Marijuana DUI

Determining if a driver is under the influence of marijuana is more difficult than determining if they are under the influence of alcohol. The testing for marijuana abuse is less sophisticated than it is for alcohol intoxication. However, you can learn more about the process of detecting process and marijuana DUIs here.


Despite marijuana laws rapidly changing in this country and state, it still remains as illegal as ever to drive while under the influence of marijuana (marijuana DUI). This is because marijuana is an intoxicant substance, and the Connecticut statutes on DUI do not make reference to the legality of a substance, similar to alcohol. Instead, the statute concerns itself with intoxicants of any nature, legal or illegal.

Also, marijuana DUIs in New Haven result in the same punishments as alcohol-related DUIs, namely, jail, fines, community service, probation, and ignition interlock requirements. You can learn more about New Haven marijuana DUIs on this page.

Determining Intoxication for Marijuana DUI Charges

These encounters begin with a police officer pulling someone over for a typical driving infraction, and upon dealing with the person, the officer becomes suspicious of intoxication. At this point, the officer will ask the person to submit to a field sobriety test. After the field sobriety test is where the difference from an alcohol-related DUI becomes apparent.

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This is because there is no blood alcohol content (BAC) reading for marijuana like there is for alcohol because marijuana does not contain alcohol. Further, marijuana use is hard to test for through urine or blood because marijuana stays in the system a lot longer than when it is ingested. Even if the effects are no longer felt, THC could show up in someone’s bloodstream or urine.

DRE Examinations

New training in Connecticut, called Advanced Roadside Impaired Driver Enforcement (ARIDE), trains police officers to become Drug Recognition Experts (DRE). This training allows these officers to do a thorough physical examination of the person, and their assessments are admissible as evidence. The implied consent law applies to the physical exam in the same manner as a breathalyzer does for alcohol. This examination is roughly a 12 step process and does take some time to administer.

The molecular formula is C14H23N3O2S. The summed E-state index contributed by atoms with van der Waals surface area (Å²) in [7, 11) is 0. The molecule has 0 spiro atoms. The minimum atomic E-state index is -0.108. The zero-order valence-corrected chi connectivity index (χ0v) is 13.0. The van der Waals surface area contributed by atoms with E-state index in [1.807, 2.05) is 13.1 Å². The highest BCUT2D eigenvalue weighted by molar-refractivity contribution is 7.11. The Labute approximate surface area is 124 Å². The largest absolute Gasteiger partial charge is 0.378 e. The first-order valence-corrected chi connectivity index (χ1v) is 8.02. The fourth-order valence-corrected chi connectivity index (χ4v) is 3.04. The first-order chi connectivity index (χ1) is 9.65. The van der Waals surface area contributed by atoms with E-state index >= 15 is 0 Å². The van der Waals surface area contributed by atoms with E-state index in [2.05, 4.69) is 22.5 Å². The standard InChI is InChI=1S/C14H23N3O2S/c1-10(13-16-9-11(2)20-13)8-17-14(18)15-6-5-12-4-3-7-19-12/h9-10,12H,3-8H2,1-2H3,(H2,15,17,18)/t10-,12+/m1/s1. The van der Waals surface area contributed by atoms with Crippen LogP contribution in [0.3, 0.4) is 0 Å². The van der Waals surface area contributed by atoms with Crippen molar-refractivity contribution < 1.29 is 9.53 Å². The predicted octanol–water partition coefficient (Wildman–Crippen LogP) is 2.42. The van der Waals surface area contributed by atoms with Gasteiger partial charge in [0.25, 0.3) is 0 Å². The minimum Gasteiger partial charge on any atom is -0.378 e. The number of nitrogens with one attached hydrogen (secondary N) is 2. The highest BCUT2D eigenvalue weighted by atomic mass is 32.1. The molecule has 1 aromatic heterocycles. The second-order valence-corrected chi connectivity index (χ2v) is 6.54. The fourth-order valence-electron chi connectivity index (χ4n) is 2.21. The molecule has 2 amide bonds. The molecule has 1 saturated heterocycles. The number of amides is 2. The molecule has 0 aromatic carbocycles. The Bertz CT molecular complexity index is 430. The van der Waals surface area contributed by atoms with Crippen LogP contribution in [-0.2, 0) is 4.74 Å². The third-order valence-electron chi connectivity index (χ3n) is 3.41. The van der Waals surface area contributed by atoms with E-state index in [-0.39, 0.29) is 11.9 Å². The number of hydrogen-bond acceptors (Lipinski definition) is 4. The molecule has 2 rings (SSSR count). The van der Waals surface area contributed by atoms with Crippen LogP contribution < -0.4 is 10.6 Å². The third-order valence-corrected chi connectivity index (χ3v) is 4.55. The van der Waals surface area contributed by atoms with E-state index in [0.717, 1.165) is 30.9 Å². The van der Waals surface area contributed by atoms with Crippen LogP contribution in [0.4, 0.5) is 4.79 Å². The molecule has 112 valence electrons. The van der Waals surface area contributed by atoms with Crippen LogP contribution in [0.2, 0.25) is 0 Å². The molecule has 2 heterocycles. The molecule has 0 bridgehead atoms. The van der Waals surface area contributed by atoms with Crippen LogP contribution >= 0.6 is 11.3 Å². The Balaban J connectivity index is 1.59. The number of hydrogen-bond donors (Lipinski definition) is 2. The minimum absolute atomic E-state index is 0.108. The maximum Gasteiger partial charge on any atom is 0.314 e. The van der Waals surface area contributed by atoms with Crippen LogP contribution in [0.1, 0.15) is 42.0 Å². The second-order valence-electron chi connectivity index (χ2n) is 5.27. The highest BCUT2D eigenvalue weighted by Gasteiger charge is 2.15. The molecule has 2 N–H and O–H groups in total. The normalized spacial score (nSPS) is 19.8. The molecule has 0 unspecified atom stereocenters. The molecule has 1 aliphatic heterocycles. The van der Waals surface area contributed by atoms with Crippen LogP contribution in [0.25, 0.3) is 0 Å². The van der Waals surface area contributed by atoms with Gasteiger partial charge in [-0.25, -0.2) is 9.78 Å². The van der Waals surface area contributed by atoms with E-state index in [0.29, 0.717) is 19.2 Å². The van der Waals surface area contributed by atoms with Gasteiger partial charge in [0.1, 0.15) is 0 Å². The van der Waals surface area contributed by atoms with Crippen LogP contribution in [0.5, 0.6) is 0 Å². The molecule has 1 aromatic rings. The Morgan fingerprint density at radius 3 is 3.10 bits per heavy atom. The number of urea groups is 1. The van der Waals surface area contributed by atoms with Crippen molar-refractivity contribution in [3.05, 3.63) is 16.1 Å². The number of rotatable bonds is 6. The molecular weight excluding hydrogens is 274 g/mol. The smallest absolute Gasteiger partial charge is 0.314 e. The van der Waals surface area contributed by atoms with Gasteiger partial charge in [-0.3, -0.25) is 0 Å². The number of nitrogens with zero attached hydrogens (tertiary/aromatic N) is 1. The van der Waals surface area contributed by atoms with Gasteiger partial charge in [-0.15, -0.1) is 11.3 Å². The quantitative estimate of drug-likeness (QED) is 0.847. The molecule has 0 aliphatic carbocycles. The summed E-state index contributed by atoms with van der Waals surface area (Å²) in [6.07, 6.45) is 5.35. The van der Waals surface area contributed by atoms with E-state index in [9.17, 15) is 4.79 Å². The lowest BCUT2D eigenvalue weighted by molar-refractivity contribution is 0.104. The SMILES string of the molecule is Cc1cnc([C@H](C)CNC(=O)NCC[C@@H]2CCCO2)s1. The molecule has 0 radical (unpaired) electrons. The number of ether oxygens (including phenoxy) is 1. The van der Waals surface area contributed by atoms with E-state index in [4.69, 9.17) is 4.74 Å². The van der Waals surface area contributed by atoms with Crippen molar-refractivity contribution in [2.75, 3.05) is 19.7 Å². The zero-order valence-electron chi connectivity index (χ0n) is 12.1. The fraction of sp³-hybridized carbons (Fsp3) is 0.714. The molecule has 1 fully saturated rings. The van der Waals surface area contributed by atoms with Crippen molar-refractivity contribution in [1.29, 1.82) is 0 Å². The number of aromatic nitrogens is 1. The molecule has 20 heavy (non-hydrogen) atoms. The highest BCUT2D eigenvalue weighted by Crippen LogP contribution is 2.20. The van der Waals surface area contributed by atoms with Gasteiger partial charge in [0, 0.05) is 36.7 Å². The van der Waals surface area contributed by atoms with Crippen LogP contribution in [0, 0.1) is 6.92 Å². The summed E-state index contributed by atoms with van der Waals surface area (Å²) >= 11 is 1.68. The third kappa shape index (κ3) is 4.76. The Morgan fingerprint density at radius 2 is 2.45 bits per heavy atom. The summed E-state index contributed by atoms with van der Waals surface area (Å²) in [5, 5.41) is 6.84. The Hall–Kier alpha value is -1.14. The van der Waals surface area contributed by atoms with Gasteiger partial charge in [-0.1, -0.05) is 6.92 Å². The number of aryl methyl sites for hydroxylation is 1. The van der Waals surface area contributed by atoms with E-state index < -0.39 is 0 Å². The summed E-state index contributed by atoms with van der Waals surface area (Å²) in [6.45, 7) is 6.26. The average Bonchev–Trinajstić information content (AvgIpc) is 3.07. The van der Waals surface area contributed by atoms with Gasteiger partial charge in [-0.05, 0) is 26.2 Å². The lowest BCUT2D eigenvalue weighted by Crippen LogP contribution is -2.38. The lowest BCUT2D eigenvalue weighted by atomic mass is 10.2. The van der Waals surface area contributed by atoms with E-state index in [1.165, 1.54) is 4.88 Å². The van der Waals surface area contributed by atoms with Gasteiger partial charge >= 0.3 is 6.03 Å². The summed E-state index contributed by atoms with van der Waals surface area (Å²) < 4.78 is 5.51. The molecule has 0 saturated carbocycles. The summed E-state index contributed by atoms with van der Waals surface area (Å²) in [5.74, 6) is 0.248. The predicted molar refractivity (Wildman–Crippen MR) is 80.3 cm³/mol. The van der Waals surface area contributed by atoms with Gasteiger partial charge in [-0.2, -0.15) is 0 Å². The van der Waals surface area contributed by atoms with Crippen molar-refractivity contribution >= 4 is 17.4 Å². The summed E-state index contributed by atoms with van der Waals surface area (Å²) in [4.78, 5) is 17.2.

The testing for marijuana is ever-evolving and being refined continuously, but it is currently a 12 step process. The 12 steps are; First, the expert will conduct the breath test, and then interview the arresting officer, followed by conducting a preliminary examination. Then the arresting officer will conduct a pulse check, an eye examination, a divided attention psychophysical test, and then check vital signs, including a second pulse check. The officer will then re-examine the pupils, examine the muscle tone, look for injection marks and take a third pulse check.

Finally, the officer will get a statement from the suspect, request a toxicological examination such as blood, fluid, or urine, and make a determination of impairment.

Marijuana being legal for personal use has enlivened the police to take note of people driving under the influence of marijuana and is causing the state to constantly refine its ability to catch those doing so. The punishments for driving under the influence of marijuana are just as severe and long-lasting as those for alcohol, and as such, one arrested for a marijuana DUI in New Haven should contact Lady DUI as soon as possible.

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